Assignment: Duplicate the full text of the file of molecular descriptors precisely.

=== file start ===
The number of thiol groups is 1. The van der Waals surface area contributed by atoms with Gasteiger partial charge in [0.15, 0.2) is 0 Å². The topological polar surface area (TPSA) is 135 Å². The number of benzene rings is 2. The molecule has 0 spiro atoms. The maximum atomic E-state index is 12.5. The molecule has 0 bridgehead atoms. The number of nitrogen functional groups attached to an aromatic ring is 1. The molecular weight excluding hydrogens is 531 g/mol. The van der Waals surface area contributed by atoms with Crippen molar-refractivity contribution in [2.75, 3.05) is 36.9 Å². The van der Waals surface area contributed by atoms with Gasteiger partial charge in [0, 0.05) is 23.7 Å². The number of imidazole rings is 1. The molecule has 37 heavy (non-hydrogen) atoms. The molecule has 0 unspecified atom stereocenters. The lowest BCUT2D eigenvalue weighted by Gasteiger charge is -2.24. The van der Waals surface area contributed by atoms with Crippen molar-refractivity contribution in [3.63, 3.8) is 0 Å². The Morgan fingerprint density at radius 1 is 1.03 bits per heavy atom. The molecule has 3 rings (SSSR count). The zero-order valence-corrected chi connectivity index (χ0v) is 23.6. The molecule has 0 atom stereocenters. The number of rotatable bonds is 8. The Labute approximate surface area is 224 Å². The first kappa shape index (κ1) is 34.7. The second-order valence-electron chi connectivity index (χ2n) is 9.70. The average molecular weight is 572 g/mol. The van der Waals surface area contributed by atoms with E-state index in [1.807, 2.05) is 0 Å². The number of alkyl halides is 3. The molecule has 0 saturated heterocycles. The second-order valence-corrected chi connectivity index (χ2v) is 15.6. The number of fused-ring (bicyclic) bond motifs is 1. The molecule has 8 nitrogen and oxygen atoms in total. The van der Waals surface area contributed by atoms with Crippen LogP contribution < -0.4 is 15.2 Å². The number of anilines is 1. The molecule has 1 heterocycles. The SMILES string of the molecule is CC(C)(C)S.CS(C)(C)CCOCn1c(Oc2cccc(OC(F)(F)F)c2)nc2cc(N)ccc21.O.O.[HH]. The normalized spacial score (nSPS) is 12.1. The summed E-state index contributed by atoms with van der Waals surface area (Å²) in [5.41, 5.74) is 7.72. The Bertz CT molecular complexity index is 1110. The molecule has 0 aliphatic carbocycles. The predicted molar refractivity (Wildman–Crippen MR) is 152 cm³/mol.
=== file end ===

The number of thiol groups is 1. The van der Waals surface area contributed by atoms with Gasteiger partial charge in [0.15, 0.2) is 0 Å². The topological polar surface area (TPSA) is 135 Å². The number of benzene rings is 2. The molecule has 0 spiro atoms. The maximum atomic E-state index is 12.5. The molecule has 0 bridgehead atoms. The number of nitrogen functional groups attached to an aromatic ring is 1. The molecular weight excluding hydrogens is 531 g/mol. The van der Waals surface area contributed by atoms with Crippen molar-refractivity contribution in [2.75, 3.05) is 36.9 Å². The van der Waals surface area contributed by atoms with Gasteiger partial charge in [0, 0.05) is 23.7 Å². The number of imidazole rings is 1. The molecule has 37 heavy (non-hydrogen) atoms. The molecule has 0 unspecified atom stereocenters. The lowest BCUT2D eigenvalue weighted by Gasteiger charge is -2.24. The van der Waals surface area contributed by atoms with Crippen molar-refractivity contribution in [3.63, 3.8) is 0 Å². The Morgan fingerprint density at radius 1 is 1.03 bits per heavy atom. The molecule has 3 rings (SSSR count). The zero-order valence-corrected chi connectivity index (χ0v) is 23.6. The molecule has 0 atom stereocenters. The number of rotatable bonds is 8. The Labute approximate surface area is 224 Å². The first kappa shape index (κ1) is 34.7. The second-order valence-electron chi connectivity index (χ2n) is 9.70. The average molecular weight is 572 g/mol. The van der Waals surface area contributed by atoms with E-state index in [1.807, 2.05) is 0 Å². The number of alkyl halides is 3. The molecule has 0 saturated heterocycles. The second-order valence-corrected chi connectivity index (χ2v) is 15.6. The number of fused-ring (bicyclic) bond motifs is 1. The molecule has 8 nitrogen and oxygen atoms in total. The van der Waals surface area contributed by atoms with Crippen LogP contribution < -0.4 is 15.2 Å². The number of anilines is 1. The molecule has 1 heterocycles. The SMILES string of the molecule is CC(C)(C)S.CS(C)(C)CCOCn1c(Oc2cccc(OC(F)(F)F)c2)nc2cc(N)ccc21.O.O.[HH]. The normalized spacial score (nSPS) is 12.1. The summed E-state index contributed by atoms with van der Waals surface area (Å²) in [5.41, 5.74) is 7.72. The Bertz CT molecular complexity index is 1110. The molecule has 0 aliphatic carbocycles. The predicted molar refractivity (Wildman–Crippen MR) is 152 cm³/mol.